One area is devoted to the life of Florence Danforth Boyle, the museum’s founder and Butte County Recorder in 1918. It will give you the 49er spirit!

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To hear a narrative on this historic attraction, dial 530-539-3004 and press 107.

Pioneer Museum
2332 Montgomery Street
(530) 538-2497
Open: Fri-Sat-Sun. Noon-4p.m.
Closed: Dec. 15-Jan. 31
Admission: $2 Adults ($1.50/each for groups with 15 or more), children under 12 free

#7 Relive a Love Story

Lott Home 2009 011

C.F. Lott Home in Sank Park

A Victorian revival style structure, the C.F. Lott Home built in 1856 serves as a cultural repository for decorative art objects which are typical of the homes of Oroville’s pioneer families. The collection includes antique furnishings, paintings, rugs, textiles, clothes, silver, and glassware of the period 1849-1910. The tour retells a love story, including the surprise built into the fireplace.

The garden contains a profusion of flowers, including an outstanding hybrid rose area, and the park contains a lovely gazebo as well as many trees that show autumn color. Don’t miss the carriage house with Jess and Cornelia’s 1922 Buick. Portions of the property may be reserved for weddings and other private functions.

101To hear a narrative on this historic attraction, dial 530-539-3004 and press 101.

1067 Montgomery Street
(530) 538-2497 or (530) 538-2415
Home Hours: Sun-Mon & Fri. 11:30-3:30
Closed: Dec. 15-Jan. 31
Admission: Adults $3, Children under 12 free
Park Hours: Mon-Sat 9-9, Sun 9-8:30

#8 Know Another Culture

Oroville Chinese Temple & Garden

Built in 1863 to serve a community of 10,000 Chinese, this temple of treasures is listed on the National Register of Historic Places and also as a California Landmark. It was first opened to visitors during California’s 1949 Centennial.

It includes three chapels, with the main chapel, Liet Sheng Kong, serving as a place of worship for Taoism, Confucianism, and Buddhism.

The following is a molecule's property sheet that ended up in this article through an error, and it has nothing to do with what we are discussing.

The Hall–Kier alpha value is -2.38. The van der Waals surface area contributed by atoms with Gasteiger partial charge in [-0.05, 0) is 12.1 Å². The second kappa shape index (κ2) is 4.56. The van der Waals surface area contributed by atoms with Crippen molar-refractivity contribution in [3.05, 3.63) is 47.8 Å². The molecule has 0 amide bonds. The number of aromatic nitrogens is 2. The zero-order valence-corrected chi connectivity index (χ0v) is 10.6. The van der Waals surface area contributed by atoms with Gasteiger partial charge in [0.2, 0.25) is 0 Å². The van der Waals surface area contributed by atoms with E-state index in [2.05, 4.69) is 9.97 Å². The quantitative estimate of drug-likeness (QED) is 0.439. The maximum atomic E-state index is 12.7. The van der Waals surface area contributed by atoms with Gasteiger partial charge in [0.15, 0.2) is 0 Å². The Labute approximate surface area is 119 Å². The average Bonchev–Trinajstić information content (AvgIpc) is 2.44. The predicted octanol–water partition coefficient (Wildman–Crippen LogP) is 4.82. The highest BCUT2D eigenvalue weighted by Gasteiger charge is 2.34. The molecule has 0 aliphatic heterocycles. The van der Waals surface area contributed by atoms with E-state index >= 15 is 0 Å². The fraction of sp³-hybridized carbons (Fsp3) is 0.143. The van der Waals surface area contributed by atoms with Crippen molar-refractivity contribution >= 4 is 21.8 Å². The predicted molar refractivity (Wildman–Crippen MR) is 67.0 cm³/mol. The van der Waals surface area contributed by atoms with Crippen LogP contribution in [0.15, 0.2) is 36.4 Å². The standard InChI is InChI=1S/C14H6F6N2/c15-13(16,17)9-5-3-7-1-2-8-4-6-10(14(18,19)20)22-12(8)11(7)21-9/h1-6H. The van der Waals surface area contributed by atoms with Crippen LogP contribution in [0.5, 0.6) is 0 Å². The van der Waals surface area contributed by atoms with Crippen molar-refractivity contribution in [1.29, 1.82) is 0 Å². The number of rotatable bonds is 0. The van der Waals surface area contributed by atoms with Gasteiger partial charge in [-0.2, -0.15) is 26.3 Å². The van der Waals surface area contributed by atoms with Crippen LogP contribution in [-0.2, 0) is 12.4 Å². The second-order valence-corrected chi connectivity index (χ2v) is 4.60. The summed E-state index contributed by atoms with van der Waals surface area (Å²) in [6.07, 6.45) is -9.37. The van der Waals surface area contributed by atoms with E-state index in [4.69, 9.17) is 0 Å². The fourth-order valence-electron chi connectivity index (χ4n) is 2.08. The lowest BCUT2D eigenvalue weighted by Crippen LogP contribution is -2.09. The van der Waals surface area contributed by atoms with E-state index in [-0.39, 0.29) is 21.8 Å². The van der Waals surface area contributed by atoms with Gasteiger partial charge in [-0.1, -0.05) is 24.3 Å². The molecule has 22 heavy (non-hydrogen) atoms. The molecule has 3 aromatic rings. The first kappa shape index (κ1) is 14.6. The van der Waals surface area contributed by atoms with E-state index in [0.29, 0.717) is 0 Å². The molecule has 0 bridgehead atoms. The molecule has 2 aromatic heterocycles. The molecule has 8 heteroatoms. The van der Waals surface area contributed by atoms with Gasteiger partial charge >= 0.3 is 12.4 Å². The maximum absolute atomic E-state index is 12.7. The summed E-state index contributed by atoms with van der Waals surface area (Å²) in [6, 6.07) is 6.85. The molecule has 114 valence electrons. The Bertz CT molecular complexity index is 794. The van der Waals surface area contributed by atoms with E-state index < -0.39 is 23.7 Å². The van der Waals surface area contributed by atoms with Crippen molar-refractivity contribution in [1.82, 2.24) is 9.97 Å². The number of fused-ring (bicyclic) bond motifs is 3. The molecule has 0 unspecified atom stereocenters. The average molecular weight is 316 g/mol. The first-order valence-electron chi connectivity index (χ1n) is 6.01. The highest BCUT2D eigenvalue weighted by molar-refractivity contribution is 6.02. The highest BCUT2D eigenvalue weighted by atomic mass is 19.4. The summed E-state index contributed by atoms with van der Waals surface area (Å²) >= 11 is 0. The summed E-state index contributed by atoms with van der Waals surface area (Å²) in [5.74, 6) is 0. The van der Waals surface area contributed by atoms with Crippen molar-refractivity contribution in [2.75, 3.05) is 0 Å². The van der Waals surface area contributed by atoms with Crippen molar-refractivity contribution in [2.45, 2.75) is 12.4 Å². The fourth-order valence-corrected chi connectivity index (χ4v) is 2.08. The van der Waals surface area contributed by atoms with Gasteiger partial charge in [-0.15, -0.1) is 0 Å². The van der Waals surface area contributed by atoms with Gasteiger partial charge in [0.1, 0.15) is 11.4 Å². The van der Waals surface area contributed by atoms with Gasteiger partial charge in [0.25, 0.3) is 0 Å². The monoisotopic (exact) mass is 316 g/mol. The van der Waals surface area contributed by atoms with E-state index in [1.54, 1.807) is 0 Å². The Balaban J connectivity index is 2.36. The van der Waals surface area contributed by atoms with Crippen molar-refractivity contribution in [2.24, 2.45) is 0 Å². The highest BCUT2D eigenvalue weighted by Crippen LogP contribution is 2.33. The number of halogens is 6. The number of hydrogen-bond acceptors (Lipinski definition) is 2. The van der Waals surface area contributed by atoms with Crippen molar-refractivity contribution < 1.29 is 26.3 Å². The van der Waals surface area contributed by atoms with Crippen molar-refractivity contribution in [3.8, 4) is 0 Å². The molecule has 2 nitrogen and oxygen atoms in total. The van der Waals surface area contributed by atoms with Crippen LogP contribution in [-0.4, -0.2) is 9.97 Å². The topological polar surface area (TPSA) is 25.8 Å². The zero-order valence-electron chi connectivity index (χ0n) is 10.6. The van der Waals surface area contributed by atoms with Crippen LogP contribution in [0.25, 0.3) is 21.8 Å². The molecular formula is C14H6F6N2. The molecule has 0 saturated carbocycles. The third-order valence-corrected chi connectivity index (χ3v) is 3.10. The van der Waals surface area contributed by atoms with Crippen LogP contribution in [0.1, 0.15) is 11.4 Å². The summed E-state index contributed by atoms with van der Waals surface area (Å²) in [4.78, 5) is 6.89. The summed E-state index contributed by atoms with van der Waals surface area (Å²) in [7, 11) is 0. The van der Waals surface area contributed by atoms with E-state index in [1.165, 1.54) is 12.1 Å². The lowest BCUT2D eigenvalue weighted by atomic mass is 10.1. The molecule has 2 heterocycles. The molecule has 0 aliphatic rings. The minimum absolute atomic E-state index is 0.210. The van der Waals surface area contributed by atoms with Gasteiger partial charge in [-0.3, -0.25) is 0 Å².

In 1968, Tapestry Hall was added to display the extensive collection of embroidered tapestries, parade parasols, and other objects of beauty. A priceless collection of Chinese and American costumes is arranged to contrast the two cultures by decades from 1850 to 1930. Also see the rare threedimensional puppets from the Oroville Chinese Opera Theatre.

102Visitors won’t want to miss the garden, which is designed as a place for meditation and reflection and has plantings that originated in China; each is a symbol for a Taoist idea. The temple and garden are maintained by the Oroville Parks Department. To hear a narrative on this historic attraction, dial 530-539-3004 and press 102.

Oroville Chinese Temple & Garden
1500 Broderick St., 530-538-2496
www.cityoforoville.org
Hours: Daily, Noon-4
Closed December 15-January 31
Admission: Adults $3, Children under 12 free, Tour groups and special rates

#9 Songs Dances & More

Historic State Theatre of Oroville

Dedicated in 1928, this theater has featured great vaudeville acts, fine films, and multiple live music, dance, and drama performances. The theater was designed by Timothy L. Pflueger and J.R. Miller, who also created the Pacific Telephone and Telegraph Building in San Francisco.

The State was restored to much of its original grandeur in the late 1980s with additional restoration projects being completed every few years. The theatre now has an outstanding lineup each season of national touring companies as well as local groups presenting music, dance, comedy, and drama.

To hear a narrative on this historic attraction, dial 530-539-3004 and press 106.

Historic State Theatre of Oroville
At Myers & Robinson
Tickets: (530) 538-2415
Box Office Information Recording: (530) 538-2470
See more

#10 See the House that Olives Built

Ehmann Home

Freda Ehmann, “Mother of the Ripe Olive Industry,” and her son, Edwin, built this Colonial Revival Craftsman home in 1911 after she’d perfected a curing process for ripe olives and had markets across the nation. Edwin served as mayor here from 1919-23.

Open for tours by appointment and on Saturdays from 11-3, the home features lovely wainscoting, hardwood floors, fireplaces, intricate stained glass windows, and antique furniture including a Chickering piano that came around the Horn. The home is available for weddings & other events.

BCHS Museum houses Ishi’s jailcell door, early gold scales, photographs, an amazingly detailed dollhouse, an Erle Stanley Gardner exhibit and many videos. BCHS hosts annual “Ishi Days” each May.

Research assistance and sale of books, Diggin’s (BCHS’ quarterly publication), and Ehmann olives are offered at the Archives.

Gifts are offered in all three venues, Main and 5th Streets.

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To hear a narrative on this historic attraction, dial 530-539-3004 and press 105.

Ehmann Home
Lincoln at Robinson,
(530) 877-7436, (530) 533-5316
Open for tours Saturdays, 11-3

Butte County Historical Society Museum
1749 Spencer Ave.
(530) 533-9418,
Open: Fri. 9-12, Sat. 11-3

Butte County Historical Society Archives
2335 Baldwin Ave.
(530) 533-9418,
Open: Thurs.-Fri., 9-Noon